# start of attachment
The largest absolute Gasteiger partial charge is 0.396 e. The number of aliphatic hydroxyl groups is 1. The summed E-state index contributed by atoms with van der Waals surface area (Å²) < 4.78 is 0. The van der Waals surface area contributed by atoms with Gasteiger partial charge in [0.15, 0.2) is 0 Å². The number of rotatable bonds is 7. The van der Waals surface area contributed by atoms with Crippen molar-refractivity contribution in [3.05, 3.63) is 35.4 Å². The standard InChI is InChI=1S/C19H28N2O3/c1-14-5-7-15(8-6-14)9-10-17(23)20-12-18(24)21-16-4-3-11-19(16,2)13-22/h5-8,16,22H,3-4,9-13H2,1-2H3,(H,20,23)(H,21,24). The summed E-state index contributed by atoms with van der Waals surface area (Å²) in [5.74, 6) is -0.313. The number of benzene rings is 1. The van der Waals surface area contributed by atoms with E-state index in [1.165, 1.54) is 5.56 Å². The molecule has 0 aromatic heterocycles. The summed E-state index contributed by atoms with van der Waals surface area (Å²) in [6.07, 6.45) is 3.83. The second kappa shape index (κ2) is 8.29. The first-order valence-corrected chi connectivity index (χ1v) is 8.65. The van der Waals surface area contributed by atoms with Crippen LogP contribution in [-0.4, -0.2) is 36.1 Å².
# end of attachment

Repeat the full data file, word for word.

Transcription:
The largest absolute Gasteiger partial charge is 0.396 e. The number of aliphatic hydroxyl groups is 1. The summed E-state index contributed by atoms with van der Waals surface area (Å²) < 4.78 is 0. The van der Waals surface area contributed by atoms with Gasteiger partial charge in [0.15, 0.2) is 0 Å². The number of rotatable bonds is 7. The van der Waals surface area contributed by atoms with Crippen molar-refractivity contribution in [3.05, 3.63) is 35.4 Å². The standard InChI is InChI=1S/C19H28N2O3/c1-14-5-7-15(8-6-14)9-10-17(23)20-12-18(24)21-16-4-3-11-19(16,2)13-22/h5-8,16,22H,3-4,9-13H2,1-2H3,(H,20,23)(H,21,24). The summed E-state index contributed by atoms with van der Waals surface area (Å²) in [5.74, 6) is -0.313. The number of benzene rings is 1. The van der Waals surface area contributed by atoms with E-state index in [1.165, 1.54) is 5.56 Å². The molecule has 0 aromatic heterocycles. The summed E-state index contributed by atoms with van der Waals surface area (Å²) in [6.07, 6.45) is 3.83. The second kappa shape index (κ2) is 8.29. The first-order valence-corrected chi connectivity index (χ1v) is 8.65. The van der Waals surface area contributed by atoms with Crippen LogP contribution in [-0.4, -0.2) is 36.1 Å².